San Francisco

John Koenig and Masatoyo Kishi

Woodside Gallery and Gump’s Gallery

Beside the Motherwell exhibition, two expressionist painters, John Koenig at Woodside Gallery and Masatoyo Kishi at Gump’s Gallery, were on view at the same time in San Francisco.

Both artist use complicated technical means to finish their paintings. Koenig uses a collage system where rice paper is glued over the canvas support and paint is applied over the paper as well as underneath. The generally thin, almost impoverished, look of the scrubbed paint is really the element that saves his work from becoming merely chic.

Koenig’s paint and paste technique is quite straightforward when compared to Kishi’s methods. Some years ago, Kishi, a Japanese-born San Francisco resident, abandoned the use of brushes, preferring to pour thinned paint on canvas and move it with the thin edge of wood moulding over the vans surface. After a series of these applications he then sprayed, usually with an atomizer, veils of granular paint over selected areas of the painting. In late 1965 Kishi began using a spray gun, and evolved his present spray-and-blot manner. The spraying is done in successive layers of different colors, leaving no time between the coats for the paint to dry. The painting is then places over the surface. The paper is then removed quickly, exposing fragments of each color layer in a random fashion. Kishi then allows the painting to dry and repeats the process until a rich all-over color balance is achieved.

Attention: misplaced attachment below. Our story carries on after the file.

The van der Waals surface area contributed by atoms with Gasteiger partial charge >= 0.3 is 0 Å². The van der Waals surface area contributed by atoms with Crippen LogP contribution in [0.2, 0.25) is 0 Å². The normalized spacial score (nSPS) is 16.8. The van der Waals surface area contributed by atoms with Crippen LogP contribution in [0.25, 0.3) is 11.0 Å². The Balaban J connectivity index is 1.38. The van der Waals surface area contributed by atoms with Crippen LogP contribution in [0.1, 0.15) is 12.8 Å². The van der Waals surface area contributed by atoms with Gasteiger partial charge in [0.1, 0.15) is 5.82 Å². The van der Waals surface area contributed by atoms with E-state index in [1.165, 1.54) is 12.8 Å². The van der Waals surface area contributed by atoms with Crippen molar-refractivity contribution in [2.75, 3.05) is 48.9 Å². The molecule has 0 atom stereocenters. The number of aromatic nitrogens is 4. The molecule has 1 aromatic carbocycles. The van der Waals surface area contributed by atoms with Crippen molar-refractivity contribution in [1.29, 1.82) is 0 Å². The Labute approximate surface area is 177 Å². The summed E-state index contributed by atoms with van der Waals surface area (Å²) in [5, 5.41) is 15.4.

James Monte